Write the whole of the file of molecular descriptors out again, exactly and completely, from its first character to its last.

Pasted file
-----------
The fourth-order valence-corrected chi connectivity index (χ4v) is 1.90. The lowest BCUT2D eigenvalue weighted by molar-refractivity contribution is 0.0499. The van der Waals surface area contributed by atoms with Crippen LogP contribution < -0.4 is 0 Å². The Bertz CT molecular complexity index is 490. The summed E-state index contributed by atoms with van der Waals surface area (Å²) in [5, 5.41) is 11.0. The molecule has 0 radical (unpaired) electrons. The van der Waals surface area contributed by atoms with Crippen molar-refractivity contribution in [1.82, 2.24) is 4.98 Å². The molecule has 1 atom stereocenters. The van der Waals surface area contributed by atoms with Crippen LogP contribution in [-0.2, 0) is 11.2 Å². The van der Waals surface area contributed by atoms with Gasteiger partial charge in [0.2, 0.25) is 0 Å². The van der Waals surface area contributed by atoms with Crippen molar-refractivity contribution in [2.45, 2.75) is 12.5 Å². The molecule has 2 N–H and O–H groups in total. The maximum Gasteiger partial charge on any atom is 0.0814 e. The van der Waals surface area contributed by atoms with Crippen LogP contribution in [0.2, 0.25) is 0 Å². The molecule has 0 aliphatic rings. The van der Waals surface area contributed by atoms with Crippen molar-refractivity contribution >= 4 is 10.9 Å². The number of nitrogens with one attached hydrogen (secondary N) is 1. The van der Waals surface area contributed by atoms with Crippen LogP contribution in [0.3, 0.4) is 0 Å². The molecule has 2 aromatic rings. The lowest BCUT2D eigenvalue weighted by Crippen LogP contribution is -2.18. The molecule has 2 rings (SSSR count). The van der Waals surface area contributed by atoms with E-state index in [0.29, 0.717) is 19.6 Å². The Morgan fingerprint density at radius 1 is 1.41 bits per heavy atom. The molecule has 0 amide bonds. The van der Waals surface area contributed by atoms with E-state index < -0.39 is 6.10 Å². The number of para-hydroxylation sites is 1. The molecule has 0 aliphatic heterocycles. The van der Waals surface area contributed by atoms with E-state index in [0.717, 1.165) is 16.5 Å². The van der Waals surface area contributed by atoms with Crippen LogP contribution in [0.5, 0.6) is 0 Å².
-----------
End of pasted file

The fourth-order valence-corrected chi connectivity index (χ4v) is 1.90. The lowest BCUT2D eigenvalue weighted by molar-refractivity contribution is 0.0499. The van der Waals surface area contributed by atoms with Crippen LogP contribution < -0.4 is 0 Å². The Bertz CT molecular complexity index is 490. The summed E-state index contributed by atoms with van der Waals surface area (Å²) in [5, 5.41) is 11.0. The molecule has 0 radical (unpaired) electrons. The van der Waals surface area contributed by atoms with Crippen molar-refractivity contribution in [1.82, 2.24) is 4.98 Å². The molecule has 1 atom stereocenters. The van der Waals surface area contributed by atoms with Crippen LogP contribution in [-0.2, 0) is 11.2 Å². The van der Waals surface area contributed by atoms with Gasteiger partial charge in [0.2, 0.25) is 0 Å². The van der Waals surface area contributed by atoms with Crippen molar-refractivity contribution in [2.45, 2.75) is 12.5 Å². The molecule has 2 N–H and O–H groups in total. The maximum Gasteiger partial charge on any atom is 0.0814 e. The van der Waals surface area contributed by atoms with Crippen LogP contribution in [0.2, 0.25) is 0 Å². The molecule has 0 aliphatic rings. The van der Waals surface area contributed by atoms with Crippen molar-refractivity contribution >= 4 is 10.9 Å². The number of nitrogens with one attached hydrogen (secondary N) is 1. The van der Waals surface area contributed by atoms with Crippen LogP contribution in [0.3, 0.4) is 0 Å². The molecule has 2 aromatic rings. The lowest BCUT2D eigenvalue weighted by Crippen LogP contribution is -2.18. The molecule has 2 rings (SSSR count). The van der Waals surface area contributed by atoms with E-state index in [0.29, 0.717) is 19.6 Å². The Morgan fingerprint density at radius 1 is 1.41 bits per heavy atom. The molecule has 0 amide bonds. The van der Waals surface area contributed by atoms with E-state index < -0.39 is 6.10 Å². The number of para-hydroxylation sites is 1. The molecule has 0 aliphatic heterocycles. The van der Waals surface area contributed by atoms with E-state index in [0.717, 1.165) is 16.5 Å². The van der Waals surface area contributed by atoms with Crippen LogP contribution in [0.5, 0.6) is 0 Å².